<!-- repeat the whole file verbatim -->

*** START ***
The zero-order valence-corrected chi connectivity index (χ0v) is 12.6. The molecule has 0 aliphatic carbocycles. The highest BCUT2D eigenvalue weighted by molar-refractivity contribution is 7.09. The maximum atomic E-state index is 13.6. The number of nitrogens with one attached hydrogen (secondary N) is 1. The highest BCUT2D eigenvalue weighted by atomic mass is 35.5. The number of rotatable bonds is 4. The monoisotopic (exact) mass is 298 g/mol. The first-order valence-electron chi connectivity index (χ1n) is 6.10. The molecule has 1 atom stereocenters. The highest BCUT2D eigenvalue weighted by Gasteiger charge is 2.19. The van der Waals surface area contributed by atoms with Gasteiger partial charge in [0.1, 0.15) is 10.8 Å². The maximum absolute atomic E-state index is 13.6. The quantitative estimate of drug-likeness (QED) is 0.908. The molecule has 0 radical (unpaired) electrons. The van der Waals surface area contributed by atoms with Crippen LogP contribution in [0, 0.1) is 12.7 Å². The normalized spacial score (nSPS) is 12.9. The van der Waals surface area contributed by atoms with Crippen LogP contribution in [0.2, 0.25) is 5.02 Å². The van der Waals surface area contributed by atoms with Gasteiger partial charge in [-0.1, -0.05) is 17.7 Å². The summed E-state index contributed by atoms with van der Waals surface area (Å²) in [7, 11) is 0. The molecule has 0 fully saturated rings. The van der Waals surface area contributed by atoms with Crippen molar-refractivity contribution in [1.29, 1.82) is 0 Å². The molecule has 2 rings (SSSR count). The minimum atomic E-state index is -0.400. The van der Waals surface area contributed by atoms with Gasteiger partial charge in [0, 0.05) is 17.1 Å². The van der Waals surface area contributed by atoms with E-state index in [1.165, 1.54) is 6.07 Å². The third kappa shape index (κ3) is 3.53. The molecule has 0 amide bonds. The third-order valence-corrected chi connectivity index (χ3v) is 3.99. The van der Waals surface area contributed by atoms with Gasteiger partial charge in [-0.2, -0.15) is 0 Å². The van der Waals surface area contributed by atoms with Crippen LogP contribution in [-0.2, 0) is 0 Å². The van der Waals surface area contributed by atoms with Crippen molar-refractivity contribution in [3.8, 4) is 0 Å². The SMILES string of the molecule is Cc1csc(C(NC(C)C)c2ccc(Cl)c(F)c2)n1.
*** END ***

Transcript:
The zero-order valence-corrected chi connectivity index (χ0v) is 12.6. The molecule has 0 aliphatic carbocycles. The highest BCUT2D eigenvalue weighted by molar-refractivity contribution is 7.09. The maximum atomic E-state index is 13.6. The number of nitrogens with one attached hydrogen (secondary N) is 1. The highest BCUT2D eigenvalue weighted by atomic mass is 35.5. The number of rotatable bonds is 4. The monoisotopic (exact) mass is 298 g/mol. The first-order valence-electron chi connectivity index (χ1n) is 6.10. The molecule has 1 atom stereocenters. The highest BCUT2D eigenvalue weighted by Gasteiger charge is 2.19. The van der Waals surface area contributed by atoms with Gasteiger partial charge in [0.1, 0.15) is 10.8 Å². The maximum absolute atomic E-state index is 13.6. The quantitative estimate of drug-likeness (QED) is 0.908. The molecule has 0 radical (unpaired) electrons. The van der Waals surface area contributed by atoms with Crippen LogP contribution in [0, 0.1) is 12.7 Å². The normalized spacial score (nSPS) is 12.9. The van der Waals surface area contributed by atoms with Crippen LogP contribution in [0.2, 0.25) is 5.02 Å². The van der Waals surface area contributed by atoms with Gasteiger partial charge in [-0.1, -0.05) is 17.7 Å². The summed E-state index contributed by atoms with van der Waals surface area (Å²) in [7, 11) is 0. The molecule has 0 fully saturated rings. The van der Waals surface area contributed by atoms with Crippen molar-refractivity contribution in [1.29, 1.82) is 0 Å². The molecule has 2 rings (SSSR count). The minimum atomic E-state index is -0.400. The van der Waals surface area contributed by atoms with Gasteiger partial charge in [0, 0.05) is 17.1 Å². The van der Waals surface area contributed by atoms with E-state index in [1.165, 1.54) is 6.07 Å². The third kappa shape index (κ3) is 3.53. The molecule has 0 amide bonds. The third-order valence-corrected chi connectivity index (χ3v) is 3.99. The van der Waals surface area contributed by atoms with Gasteiger partial charge in [-0.2, -0.15) is 0 Å². The van der Waals surface area contributed by atoms with Crippen LogP contribution in [-0.2, 0) is 0 Å². The van der Waals surface area contributed by atoms with Crippen molar-refractivity contribution in [3.8, 4) is 0 Å². The SMILES string of the molecule is Cc1csc(C(NC(C)C)c2ccc(Cl)c(F)c2)n1.